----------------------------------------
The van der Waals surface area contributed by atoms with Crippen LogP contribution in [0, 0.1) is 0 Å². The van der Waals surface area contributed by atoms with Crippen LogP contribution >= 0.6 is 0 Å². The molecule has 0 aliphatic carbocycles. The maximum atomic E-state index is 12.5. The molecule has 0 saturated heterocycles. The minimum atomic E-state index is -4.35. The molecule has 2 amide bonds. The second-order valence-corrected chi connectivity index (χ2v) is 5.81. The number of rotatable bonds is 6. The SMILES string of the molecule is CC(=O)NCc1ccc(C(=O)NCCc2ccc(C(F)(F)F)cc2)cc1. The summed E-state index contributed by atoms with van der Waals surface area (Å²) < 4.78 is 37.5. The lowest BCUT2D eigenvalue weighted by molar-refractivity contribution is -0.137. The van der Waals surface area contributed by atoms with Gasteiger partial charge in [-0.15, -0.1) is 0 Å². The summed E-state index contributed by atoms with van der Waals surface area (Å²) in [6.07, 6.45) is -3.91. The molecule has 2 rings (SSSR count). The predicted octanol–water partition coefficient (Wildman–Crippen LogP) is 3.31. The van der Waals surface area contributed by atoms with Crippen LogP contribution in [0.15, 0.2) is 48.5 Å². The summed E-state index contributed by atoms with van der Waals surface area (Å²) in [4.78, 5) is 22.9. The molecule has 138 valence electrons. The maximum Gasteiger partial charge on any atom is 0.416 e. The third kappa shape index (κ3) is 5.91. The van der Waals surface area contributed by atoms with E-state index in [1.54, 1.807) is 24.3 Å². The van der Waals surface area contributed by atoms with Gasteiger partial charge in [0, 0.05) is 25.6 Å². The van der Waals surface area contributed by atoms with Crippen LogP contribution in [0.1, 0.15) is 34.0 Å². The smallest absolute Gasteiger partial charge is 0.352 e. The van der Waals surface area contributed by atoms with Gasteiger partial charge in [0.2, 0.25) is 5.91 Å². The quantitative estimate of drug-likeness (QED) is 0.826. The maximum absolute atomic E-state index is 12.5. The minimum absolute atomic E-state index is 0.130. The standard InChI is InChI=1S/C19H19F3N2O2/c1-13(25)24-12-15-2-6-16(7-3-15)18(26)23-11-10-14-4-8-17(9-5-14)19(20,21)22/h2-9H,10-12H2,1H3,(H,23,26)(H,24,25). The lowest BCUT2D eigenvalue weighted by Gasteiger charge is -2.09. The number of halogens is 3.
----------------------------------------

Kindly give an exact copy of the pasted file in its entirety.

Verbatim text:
The van der Waals surface area contributed by atoms with Crippen LogP contribution in [0, 0.1) is 0 Å². The van der Waals surface area contributed by atoms with Crippen LogP contribution >= 0.6 is 0 Å². The molecule has 0 aliphatic carbocycles. The maximum atomic E-state index is 12.5. The molecule has 0 saturated heterocycles. The minimum atomic E-state index is -4.35. The molecule has 2 amide bonds. The second-order valence-corrected chi connectivity index (χ2v) is 5.81. The number of rotatable bonds is 6. The SMILES string of the molecule is CC(=O)NCc1ccc(C(=O)NCCc2ccc(C(F)(F)F)cc2)cc1. The summed E-state index contributed by atoms with van der Waals surface area (Å²) < 4.78 is 37.5. The lowest BCUT2D eigenvalue weighted by molar-refractivity contribution is -0.137. The van der Waals surface area contributed by atoms with Gasteiger partial charge in [-0.15, -0.1) is 0 Å². The summed E-state index contributed by atoms with van der Waals surface area (Å²) in [6.07, 6.45) is -3.91. The molecule has 2 rings (SSSR count). The predicted octanol–water partition coefficient (Wildman–Crippen LogP) is 3.31. The van der Waals surface area contributed by atoms with Crippen LogP contribution in [0.15, 0.2) is 48.5 Å². The summed E-state index contributed by atoms with van der Waals surface area (Å²) in [4.78, 5) is 22.9. The molecule has 138 valence electrons. The maximum Gasteiger partial charge on any atom is 0.416 e. The third kappa shape index (κ3) is 5.91. The van der Waals surface area contributed by atoms with E-state index in [1.54, 1.807) is 24.3 Å². The van der Waals surface area contributed by atoms with Gasteiger partial charge in [0, 0.05) is 25.6 Å². The van der Waals surface area contributed by atoms with Crippen LogP contribution in [0.1, 0.15) is 34.0 Å². The smallest absolute Gasteiger partial charge is 0.352 e. The van der Waals surface area contributed by atoms with Gasteiger partial charge in [0.2, 0.25) is 5.91 Å². The quantitative estimate of drug-likeness (QED) is 0.826. The maximum absolute atomic E-state index is 12.5. The minimum absolute atomic E-state index is 0.130. The standard InChI is InChI=1S/C19H19F3N2O2/c1-13(25)24-12-15-2-6-16(7-3-15)18(26)23-11-10-14-4-8-17(9-5-14)19(20,21)22/h2-9H,10-12H2,1H3,(H,23,26)(H,24,25). The lowest BCUT2D eigenvalue weighted by Gasteiger charge is -2.09. The number of halogens is 3.